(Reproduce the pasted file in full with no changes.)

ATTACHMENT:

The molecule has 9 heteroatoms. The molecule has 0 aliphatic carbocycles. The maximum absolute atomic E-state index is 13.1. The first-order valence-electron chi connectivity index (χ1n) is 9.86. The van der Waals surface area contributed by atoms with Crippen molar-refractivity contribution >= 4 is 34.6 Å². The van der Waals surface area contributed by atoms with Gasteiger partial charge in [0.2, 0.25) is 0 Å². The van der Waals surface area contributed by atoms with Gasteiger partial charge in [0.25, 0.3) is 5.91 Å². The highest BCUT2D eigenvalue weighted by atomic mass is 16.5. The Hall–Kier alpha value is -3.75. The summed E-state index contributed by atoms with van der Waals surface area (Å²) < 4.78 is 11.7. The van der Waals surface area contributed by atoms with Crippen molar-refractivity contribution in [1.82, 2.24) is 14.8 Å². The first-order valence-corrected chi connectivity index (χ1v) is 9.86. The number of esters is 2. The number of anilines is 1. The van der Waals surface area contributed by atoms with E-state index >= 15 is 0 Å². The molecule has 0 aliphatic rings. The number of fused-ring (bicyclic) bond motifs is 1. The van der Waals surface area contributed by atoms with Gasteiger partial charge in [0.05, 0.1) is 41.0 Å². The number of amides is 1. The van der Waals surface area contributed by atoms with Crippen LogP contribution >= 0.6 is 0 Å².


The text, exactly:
The molecule has 9 heteroatoms. The molecule has 0 aliphatic carbocycles. The maximum absolute atomic E-state index is 13.1. The first-order valence-electron chi connectivity index (χ1n) is 9.86. The van der Waals surface area contributed by atoms with Crippen molar-refractivity contribution >= 4 is 34.6 Å². The van der Waals surface area contributed by atoms with Gasteiger partial charge in [0.2, 0.25) is 0 Å². The van der Waals surface area contributed by atoms with Gasteiger partial charge in [0.25, 0.3) is 5.91 Å². The highest BCUT2D eigenvalue weighted by atomic mass is 16.5. The Hall–Kier alpha value is -3.75. The summed E-state index contributed by atoms with van der Waals surface area (Å²) < 4.78 is 11.7. The van der Waals surface area contributed by atoms with Crippen molar-refractivity contribution in [1.82, 2.24) is 14.8 Å². The first-order valence-corrected chi connectivity index (χ1v) is 9.86. The number of esters is 2. The number of anilines is 1. The van der Waals surface area contributed by atoms with E-state index >= 15 is 0 Å². The molecule has 0 aliphatic rings. The number of fused-ring (bicyclic) bond motifs is 1. The van der Waals surface area contributed by atoms with Gasteiger partial charge in [0.05, 0.1) is 41.0 Å². The number of amides is 1. The van der Waals surface area contributed by atoms with Crippen LogP contribution >= 0.6 is 0 Å².